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The 10 Most Political Moments In Pope Francis' Address To Congress

Pope Francis speaks in the House Chamber of the U.S. Capitol on Thursday. He is the first pope to address a joint meeting of Congress.
Mark Wilson
Getty Images
Pope Francis speaks in the House Chamber of the U.S. Capitol on Thursday. He is the first pope to address a joint meeting of Congress.

Pope Francis speaks his mind, and he did that again in his address to a joint meeting of Congress on Thursday morning. But, in the vein of the best Jesuit teachers, Francis praised America, its rich political history and its ideals before delicately delivering some things its political leaders might, well, want to consider working on.

There were political messages that challenged the orthodoxy of both American political parties, but, in this 51-minute address, there were a lot more points of emphasis Democrats are happy about — and that put some pressure on Republicans.

Here are 10 moments that stood out from his address:

Secretary of State John Kerry's hand was one of the few he shook as he arrived to address  Congress on Thursday.
Paul J. Richards / AFP/Getty Images
AFP/Getty Images
Secretary of State John Kerry's hand was one of the few he shook as he arrived to address Congress on Thursday.

1. Embracing John Kerry: The pope did not shake many hands on his way into the chamber, unlike during presidential State of the Union addresses when presidents seem to embrace everyone in the aisle they can find. But Francis did make a point of going over to Secretary of State John Kerry and shaking his hand. That is a major change from 2004, when church officials then called on denying Kerry communion because of his support for abortion rights when he was the Democratic nominee for president. This pope, by the way, has come out in support of the Iran nuclear deal. Kerry, as secretary of state, was a principal negotiator of the deal.

2. A call to rise above polarization: Francis warned against the "temptation" of "the simplistic reductionism which sees only good or evil; or, if you will, the righteous and sinners. The contemporary world, with its open wounds which affect so many of our brothers and sisters, demands that we confront every form of polarization which would divide it into these two camps." Later in his speech, he came back to this theme, saying, "A good political leader is one who, with the interests of all in mind, seizes the moment in a spirit of openness and pragmatism. A good political leader always opts to initiate processes rather than possessing spaces." He also noted one his heroes, American Thomas Merton, a Cistercian monk, who Francis said had "the capacity for dialogue and openness to God."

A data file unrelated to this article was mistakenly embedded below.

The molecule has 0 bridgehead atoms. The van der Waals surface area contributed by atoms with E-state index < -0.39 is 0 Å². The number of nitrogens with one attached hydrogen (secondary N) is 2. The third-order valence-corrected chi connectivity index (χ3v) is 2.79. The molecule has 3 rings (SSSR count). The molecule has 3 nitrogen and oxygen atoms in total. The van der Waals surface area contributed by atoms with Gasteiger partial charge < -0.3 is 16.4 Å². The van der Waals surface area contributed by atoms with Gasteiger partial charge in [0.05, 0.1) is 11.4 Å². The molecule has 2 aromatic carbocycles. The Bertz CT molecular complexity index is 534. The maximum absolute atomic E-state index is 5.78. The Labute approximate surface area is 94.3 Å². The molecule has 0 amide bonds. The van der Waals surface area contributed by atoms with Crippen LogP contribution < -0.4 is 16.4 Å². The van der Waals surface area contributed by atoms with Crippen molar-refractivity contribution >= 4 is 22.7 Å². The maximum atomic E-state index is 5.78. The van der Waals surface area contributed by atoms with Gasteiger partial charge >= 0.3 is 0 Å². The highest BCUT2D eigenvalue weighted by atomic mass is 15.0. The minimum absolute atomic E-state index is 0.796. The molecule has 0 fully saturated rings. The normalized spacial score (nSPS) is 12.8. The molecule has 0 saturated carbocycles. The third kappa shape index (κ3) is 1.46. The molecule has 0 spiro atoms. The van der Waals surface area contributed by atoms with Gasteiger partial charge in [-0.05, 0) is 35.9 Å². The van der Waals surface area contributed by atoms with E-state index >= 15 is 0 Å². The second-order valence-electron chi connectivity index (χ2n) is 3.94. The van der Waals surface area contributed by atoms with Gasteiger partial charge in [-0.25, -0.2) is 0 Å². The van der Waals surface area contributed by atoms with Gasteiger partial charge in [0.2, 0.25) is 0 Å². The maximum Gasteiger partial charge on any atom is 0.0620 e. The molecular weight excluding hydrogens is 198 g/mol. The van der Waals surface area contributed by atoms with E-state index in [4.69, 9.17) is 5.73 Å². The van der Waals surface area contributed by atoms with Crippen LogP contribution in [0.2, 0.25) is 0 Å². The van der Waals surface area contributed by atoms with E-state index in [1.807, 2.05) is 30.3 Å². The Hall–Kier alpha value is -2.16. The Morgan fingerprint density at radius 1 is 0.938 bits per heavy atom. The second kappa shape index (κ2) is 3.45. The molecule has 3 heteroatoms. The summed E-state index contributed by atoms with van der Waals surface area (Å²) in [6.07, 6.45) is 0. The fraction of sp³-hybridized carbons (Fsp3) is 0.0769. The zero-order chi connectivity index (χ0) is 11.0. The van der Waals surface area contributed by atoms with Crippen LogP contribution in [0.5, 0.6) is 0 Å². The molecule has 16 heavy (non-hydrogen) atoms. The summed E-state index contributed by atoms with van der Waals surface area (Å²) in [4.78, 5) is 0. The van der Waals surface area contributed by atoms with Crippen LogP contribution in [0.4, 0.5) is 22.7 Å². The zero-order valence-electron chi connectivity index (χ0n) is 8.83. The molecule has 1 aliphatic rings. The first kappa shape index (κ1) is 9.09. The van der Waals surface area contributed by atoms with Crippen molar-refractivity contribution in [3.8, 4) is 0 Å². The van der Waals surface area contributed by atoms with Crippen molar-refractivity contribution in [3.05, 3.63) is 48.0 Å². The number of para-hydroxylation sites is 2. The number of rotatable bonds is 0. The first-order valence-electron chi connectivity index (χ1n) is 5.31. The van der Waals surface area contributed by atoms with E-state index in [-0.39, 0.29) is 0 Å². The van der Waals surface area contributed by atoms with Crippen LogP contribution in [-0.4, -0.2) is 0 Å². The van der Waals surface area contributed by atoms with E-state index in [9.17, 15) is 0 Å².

3. A call for the country to open its arms to immigrants and refugees: "I think of the march which Martin Luther King led from Selma to Montgomery 50 years ago as part of the campaign to fulfill his 'dream' of full civil and political rights for African-Americans. That dream continues to inspire us all. I am happy that America continues to be, for many, a land of 'dreams'. ... In recent centuries, millions of people came to this land to pursue their dream of building a future in freedom. We, the people of this continent, are not fearful of foreigners, because most of us were once foreigners. I say this to you as the son of immigrants, knowing that so many of you are also descended from immigrants." ...

"Our world is facing a refugee crisis of a magnitude not seen since the Second World War. This presents us with great challenges and many hard decisions. On this continent, too, thousands of persons are led to travel north in search of a better life for themselves and for their loved ones, in search of greater opportunities. Is this not what we want for our own children? ... Let us remember the Golden Rule: 'Do unto others as you would have them do unto you'. ... The yardstick we use for others will be the yardstick which time will use for us."

His reference to the Golden Rule was Francis' biggest applause line. Members of Congress didn't even let him get out the rule itself before giving him a standing ovation.